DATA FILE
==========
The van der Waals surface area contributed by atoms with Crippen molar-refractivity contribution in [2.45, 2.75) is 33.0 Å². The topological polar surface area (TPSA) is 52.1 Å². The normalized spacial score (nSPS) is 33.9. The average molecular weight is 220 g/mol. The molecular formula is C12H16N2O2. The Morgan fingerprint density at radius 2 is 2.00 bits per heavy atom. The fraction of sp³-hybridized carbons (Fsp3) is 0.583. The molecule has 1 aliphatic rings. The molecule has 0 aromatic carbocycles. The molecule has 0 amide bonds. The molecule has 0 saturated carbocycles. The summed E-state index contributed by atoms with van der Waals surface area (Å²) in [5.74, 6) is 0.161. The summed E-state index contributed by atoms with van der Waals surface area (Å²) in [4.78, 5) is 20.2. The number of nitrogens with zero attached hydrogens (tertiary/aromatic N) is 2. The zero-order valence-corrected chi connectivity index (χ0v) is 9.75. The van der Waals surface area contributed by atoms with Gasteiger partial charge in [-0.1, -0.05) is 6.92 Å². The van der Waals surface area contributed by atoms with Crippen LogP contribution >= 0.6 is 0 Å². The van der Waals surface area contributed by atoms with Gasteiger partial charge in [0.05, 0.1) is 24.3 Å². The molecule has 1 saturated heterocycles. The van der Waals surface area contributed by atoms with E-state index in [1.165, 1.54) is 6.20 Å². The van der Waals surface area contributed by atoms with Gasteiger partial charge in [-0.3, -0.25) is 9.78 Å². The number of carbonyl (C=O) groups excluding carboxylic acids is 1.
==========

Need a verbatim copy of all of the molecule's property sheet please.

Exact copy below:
The van der Waals surface area contributed by atoms with Crippen molar-refractivity contribution in [2.45, 2.75) is 33.0 Å². The topological polar surface area (TPSA) is 52.1 Å². The normalized spacial score (nSPS) is 33.9. The average molecular weight is 220 g/mol. The molecular formula is C12H16N2O2. The Morgan fingerprint density at radius 2 is 2.00 bits per heavy atom. The fraction of sp³-hybridized carbons (Fsp3) is 0.583. The molecule has 1 aliphatic rings. The molecule has 0 aromatic carbocycles. The molecule has 0 amide bonds. The molecule has 0 saturated carbocycles. The summed E-state index contributed by atoms with van der Waals surface area (Å²) in [5.74, 6) is 0.161. The summed E-state index contributed by atoms with van der Waals surface area (Å²) in [4.78, 5) is 20.2. The number of nitrogens with zero attached hydrogens (tertiary/aromatic N) is 2. The zero-order valence-corrected chi connectivity index (χ0v) is 9.75. The van der Waals surface area contributed by atoms with Gasteiger partial charge in [-0.1, -0.05) is 6.92 Å². The van der Waals surface area contributed by atoms with Crippen LogP contribution >= 0.6 is 0 Å². The van der Waals surface area contributed by atoms with Gasteiger partial charge in [0.05, 0.1) is 24.3 Å². The molecule has 1 saturated heterocycles. The van der Waals surface area contributed by atoms with E-state index in [1.165, 1.54) is 6.20 Å². The van der Waals surface area contributed by atoms with Gasteiger partial charge in [-0.3, -0.25) is 9.78 Å². The number of carbonyl (C=O) groups excluding carboxylic acids is 1.